With regard to Rev. Proc. 2005-24 (2005-16 I.R.B. 1; the safe harbor requiring a spousal waiver upon the creation of a charitable remainder trust if the trust assets may be included in the spouse’s elective share under state law), the Treasury stated that the revenue procedure has served the purpose of educating people that there is a potential problem and did provide a way for taxpayers to solve that problem. Treasury is actively looking at regulatory guidance in this area, and their concern is only with charitable remainder trusts, and not pooled income funds or other scenarios that have the same effect and same potential problem.


An IRS representative in the Estate and Gift Tax Program discussed current issues affecting that program. The number of federal estate tax returns (Form 706) filed in 2002 was 114,000, while the number estimated to be filed for 2005 is only 70,000. An estimated 262,000 gift tax returns (Form 709) will be filed for 2005. A new Form 8892 will allow taxpayers to request an automatic 6-month extension of time to file the gift tax return if they do not obtain an extension to file their income tax returns.


IRS estate tax attorneys will once again start examining the estate’s income tax returns (Form 1041) in conjunction with their examination of the Form 706. They have started a project to match the executor’s commissions taken as a deduction on the Form 706 with the corresponding income inclusion on the executor’s Form 1040. Because around 40% of the estate tax attorneys in the nation are already eligible to retire, audits may be done in a different part of the country than the area of residence of the donor or decedent. Once they finish their audits of the estate or gift tax returns, they will be making referrals to the income tax examiners concerning family limited partnerships that are reported on those returns.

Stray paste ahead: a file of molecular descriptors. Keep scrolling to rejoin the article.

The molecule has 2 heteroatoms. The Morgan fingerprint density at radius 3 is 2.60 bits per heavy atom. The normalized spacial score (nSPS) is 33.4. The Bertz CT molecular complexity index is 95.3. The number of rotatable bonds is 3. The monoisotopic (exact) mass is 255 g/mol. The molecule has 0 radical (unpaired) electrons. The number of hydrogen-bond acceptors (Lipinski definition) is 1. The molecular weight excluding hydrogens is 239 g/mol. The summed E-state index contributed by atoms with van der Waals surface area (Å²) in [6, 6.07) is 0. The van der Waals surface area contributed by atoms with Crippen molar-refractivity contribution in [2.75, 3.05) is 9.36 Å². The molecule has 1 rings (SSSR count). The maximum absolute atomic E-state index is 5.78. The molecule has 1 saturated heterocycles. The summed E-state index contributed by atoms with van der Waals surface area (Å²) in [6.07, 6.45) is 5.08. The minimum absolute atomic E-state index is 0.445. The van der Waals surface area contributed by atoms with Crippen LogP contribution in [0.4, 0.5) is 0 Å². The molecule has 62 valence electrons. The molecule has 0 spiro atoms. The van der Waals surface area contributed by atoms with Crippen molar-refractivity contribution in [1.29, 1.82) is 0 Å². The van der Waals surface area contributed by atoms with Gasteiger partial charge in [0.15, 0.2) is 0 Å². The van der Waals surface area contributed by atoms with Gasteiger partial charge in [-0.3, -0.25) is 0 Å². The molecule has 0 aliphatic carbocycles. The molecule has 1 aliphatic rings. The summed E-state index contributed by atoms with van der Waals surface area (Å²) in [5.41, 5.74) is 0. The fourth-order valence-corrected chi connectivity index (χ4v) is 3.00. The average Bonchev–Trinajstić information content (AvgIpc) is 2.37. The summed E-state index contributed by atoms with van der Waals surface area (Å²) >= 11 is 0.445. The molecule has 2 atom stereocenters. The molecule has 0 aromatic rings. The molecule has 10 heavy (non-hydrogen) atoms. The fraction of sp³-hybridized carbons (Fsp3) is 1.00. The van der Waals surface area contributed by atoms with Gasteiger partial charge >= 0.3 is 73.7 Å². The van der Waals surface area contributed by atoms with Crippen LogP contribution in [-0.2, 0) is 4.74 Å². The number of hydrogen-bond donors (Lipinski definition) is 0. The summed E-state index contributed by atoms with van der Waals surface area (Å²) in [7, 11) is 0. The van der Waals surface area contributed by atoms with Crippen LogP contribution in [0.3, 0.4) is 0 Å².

The Patent Office has requested assistance from the IRS concerning the requests to patent estate tax planning devices. Apparently, at least one estate tax planning idea has received a patent. In theory, the holder of a patent owns the rights to the transaction and can prevent others from trying to use the transaction. Under the “prior art” doctrine, patent applications should be rejected if the transaction is neither new nor original. Patent Office staff may not have adequate background in tax law and estate planning to determine whether a transaction is new or original and so the IRS estate tax attorneys have agreed to advise them.